Open defecation remains a huge issue regardless of universal latrine coverage achieved in India. The low latrine usage is due to a lack of correct information on the cost and technology of latrine usage. This study examines the effectiveness of a solution to provide accurate information on emptying price and frequency of latrine pits. I use a randomized control trial to examine whether households who receive information on price and technology reduce the perceived usage cost and increase latrine usage. Furthermore, I examine how latrine usage behavior diffuses to a wider population through social networks and who are influential in spreading the behavior. Our approach to providing the information is cheaper and more scalable than other monetary interventions. Thus, the findings of this study help the policy stakeholders, including governments and NGOs, to design and implement an effective policy to achieve sustained latrine usage and eliminate open defecation.
Kazuki is a PhD candidate at the Fletcher School and Graduate School of Arts and Science in the Economics department. He expects to complete his studies in May 2023. Kazuki earned a Bachelor of Laws and Master of Public Policy from the University of Tokyo. Prior to coming to Tufts, he conducted research projects for Japanese governments in the field of environment and energy at the Mitsubishi Research Institute, which is a top public policy think tank in Japan. While he was working there for four years, Kazuki often visited Southeast Asian countries, especially Vietnam, for research projects on how to promote the introduction of Japanese water and wastewater treatment technologies to those countries. He had discussions with government agencies to understand their policies and regulations on water quality, and conduct field surveys to local factories and sewage treatment plants to examine their demand and constraints of introducing wastewater treatment technologies. Through these experiences, Kazuki became interested in water quality and sanitation issues in developing countries, which are current research topics at Tufts.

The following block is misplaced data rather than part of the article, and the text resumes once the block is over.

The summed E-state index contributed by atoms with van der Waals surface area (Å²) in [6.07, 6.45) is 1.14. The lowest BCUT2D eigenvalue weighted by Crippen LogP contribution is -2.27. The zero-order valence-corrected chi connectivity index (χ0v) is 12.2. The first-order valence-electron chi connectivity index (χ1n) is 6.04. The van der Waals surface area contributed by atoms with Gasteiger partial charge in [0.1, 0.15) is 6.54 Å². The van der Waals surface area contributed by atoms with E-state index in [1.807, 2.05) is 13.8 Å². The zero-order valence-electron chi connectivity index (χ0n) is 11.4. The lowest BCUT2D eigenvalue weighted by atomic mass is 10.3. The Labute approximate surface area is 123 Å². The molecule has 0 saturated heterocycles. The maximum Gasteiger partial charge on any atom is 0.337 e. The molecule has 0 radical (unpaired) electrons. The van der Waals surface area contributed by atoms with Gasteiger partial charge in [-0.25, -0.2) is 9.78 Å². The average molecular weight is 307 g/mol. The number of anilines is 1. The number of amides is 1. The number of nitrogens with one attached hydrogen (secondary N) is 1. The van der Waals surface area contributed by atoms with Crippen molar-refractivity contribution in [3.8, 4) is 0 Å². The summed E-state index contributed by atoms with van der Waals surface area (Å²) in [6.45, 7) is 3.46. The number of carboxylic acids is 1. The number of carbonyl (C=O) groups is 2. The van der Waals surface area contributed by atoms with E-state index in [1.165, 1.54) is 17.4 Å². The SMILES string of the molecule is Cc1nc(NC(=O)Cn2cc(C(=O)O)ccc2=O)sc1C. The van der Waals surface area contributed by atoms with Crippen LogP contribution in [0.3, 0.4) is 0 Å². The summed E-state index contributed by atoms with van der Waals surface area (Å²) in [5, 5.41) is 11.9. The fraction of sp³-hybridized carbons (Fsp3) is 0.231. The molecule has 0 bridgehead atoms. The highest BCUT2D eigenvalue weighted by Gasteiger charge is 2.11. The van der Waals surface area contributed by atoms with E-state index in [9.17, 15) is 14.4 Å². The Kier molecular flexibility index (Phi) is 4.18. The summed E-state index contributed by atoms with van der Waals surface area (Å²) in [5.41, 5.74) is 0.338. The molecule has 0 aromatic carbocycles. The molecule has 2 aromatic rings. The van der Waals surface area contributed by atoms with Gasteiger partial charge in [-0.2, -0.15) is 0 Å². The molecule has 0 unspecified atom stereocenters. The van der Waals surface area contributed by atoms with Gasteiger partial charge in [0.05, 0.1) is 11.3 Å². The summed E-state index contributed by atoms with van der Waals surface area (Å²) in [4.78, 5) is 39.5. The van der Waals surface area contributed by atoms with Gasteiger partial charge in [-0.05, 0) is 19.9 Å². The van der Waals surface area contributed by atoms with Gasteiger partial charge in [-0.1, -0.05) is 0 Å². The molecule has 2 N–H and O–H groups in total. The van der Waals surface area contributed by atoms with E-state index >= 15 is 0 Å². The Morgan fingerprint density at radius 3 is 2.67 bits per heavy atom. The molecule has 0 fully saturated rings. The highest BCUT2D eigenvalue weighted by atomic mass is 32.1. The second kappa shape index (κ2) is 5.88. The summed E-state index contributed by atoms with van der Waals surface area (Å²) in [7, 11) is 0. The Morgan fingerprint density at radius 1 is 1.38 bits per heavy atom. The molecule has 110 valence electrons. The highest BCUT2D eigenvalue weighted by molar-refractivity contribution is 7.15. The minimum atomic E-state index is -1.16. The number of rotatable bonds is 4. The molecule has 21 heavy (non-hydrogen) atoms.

Current Studies and Future Goals
When asked what he found most meaningful about his field of study, Kazuki responded with the following: “I find Economics very helpful to analyze the constraints that households and firms face when they adopt environmental technologies (e.g., latrines, industrial wastewater treatment plants) and suggest effective government policies to promote the technology adoption for better environmental quality. For example, latrine adoption behavior can be modeled as comparing costs and benefits of latrine usage and open defecation. From this model, we can identify several constraints behind latrine usage, such as a financial constraint on latrine construction and information constraint on understanding the benefit of latrine usage. In addition, Economics has a lot of powerful tools to quantitatively examine the effectiveness of a policy, which is based on economic models. Thus, I am able to provide evidence-based solutions to environmental issues."
When asked what interested him in becoming a TIE Fellow, Kazuki responded with the following: "First, I was fascinated by the interdisciplinary nature of this TIE program. I look forward to exchanging ideas with fellows from various schools/departments in workshops and presentations. Second, my dissertation involves multiple large-scale field surveys on latrine usage in India. The funding of this TIE program allows me to complete these surveys."
After finishing his PhD here at Tufts, Kazuki hopes to continue empirical research on environmental issues in developing countries at academic institutions and international organizations.
Kazuki enjoys doing yoga to relax outside of schoolwork, and hope to become a yoga instructor on weekends.